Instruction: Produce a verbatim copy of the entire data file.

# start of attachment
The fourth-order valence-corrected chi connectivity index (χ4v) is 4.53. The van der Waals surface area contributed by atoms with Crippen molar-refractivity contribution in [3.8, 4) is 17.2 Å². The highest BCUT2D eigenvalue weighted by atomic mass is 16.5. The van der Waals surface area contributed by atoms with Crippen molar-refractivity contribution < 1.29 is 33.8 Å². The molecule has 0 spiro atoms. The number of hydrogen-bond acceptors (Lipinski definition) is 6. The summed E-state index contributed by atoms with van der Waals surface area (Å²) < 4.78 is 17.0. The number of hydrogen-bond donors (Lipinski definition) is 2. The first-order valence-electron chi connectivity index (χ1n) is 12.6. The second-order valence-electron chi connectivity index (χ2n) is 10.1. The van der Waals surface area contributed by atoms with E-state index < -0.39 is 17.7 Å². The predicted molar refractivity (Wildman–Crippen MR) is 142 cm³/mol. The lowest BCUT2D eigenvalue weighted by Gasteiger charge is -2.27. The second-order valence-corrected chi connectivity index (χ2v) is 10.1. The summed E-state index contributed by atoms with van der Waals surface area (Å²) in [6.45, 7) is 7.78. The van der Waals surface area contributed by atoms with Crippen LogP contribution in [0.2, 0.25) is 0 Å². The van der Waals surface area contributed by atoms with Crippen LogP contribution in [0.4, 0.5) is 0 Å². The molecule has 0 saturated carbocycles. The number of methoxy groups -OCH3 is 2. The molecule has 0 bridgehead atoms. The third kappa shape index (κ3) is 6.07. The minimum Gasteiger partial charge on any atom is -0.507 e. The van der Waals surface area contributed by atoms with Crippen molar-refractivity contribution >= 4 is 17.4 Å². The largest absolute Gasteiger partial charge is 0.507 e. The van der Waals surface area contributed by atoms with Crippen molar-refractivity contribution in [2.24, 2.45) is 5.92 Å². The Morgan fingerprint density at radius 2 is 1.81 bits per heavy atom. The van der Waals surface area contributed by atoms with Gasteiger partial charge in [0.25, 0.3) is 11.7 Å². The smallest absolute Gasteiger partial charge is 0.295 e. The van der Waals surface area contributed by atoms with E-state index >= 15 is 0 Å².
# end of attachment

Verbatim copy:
The fourth-order valence-corrected chi connectivity index (χ4v) is 4.53. The van der Waals surface area contributed by atoms with Crippen molar-refractivity contribution in [3.8, 4) is 17.2 Å². The highest BCUT2D eigenvalue weighted by atomic mass is 16.5. The van der Waals surface area contributed by atoms with Crippen molar-refractivity contribution < 1.29 is 33.8 Å². The molecule has 0 spiro atoms. The number of hydrogen-bond acceptors (Lipinski definition) is 6. The summed E-state index contributed by atoms with van der Waals surface area (Å²) < 4.78 is 17.0. The number of hydrogen-bond donors (Lipinski definition) is 2. The first-order valence-electron chi connectivity index (χ1n) is 12.6. The second-order valence-electron chi connectivity index (χ2n) is 10.1. The van der Waals surface area contributed by atoms with E-state index < -0.39 is 17.7 Å². The predicted molar refractivity (Wildman–Crippen MR) is 142 cm³/mol. The lowest BCUT2D eigenvalue weighted by Gasteiger charge is -2.27. The second-order valence-corrected chi connectivity index (χ2v) is 10.1. The summed E-state index contributed by atoms with van der Waals surface area (Å²) in [6.45, 7) is 7.78. The van der Waals surface area contributed by atoms with Crippen LogP contribution in [0.2, 0.25) is 0 Å². The van der Waals surface area contributed by atoms with Crippen LogP contribution in [0.4, 0.5) is 0 Å². The molecule has 0 saturated carbocycles. The number of methoxy groups -OCH3 is 2. The molecule has 0 bridgehead atoms. The third kappa shape index (κ3) is 6.07. The minimum Gasteiger partial charge on any atom is -0.507 e. The van der Waals surface area contributed by atoms with Crippen molar-refractivity contribution >= 4 is 17.4 Å². The largest absolute Gasteiger partial charge is 0.507 e. The van der Waals surface area contributed by atoms with Crippen molar-refractivity contribution in [2.24, 2.45) is 5.92 Å². The Morgan fingerprint density at radius 2 is 1.81 bits per heavy atom. The van der Waals surface area contributed by atoms with Gasteiger partial charge in [0.25, 0.3) is 11.7 Å². The smallest absolute Gasteiger partial charge is 0.295 e. The van der Waals surface area contributed by atoms with E-state index >= 15 is 0 Å².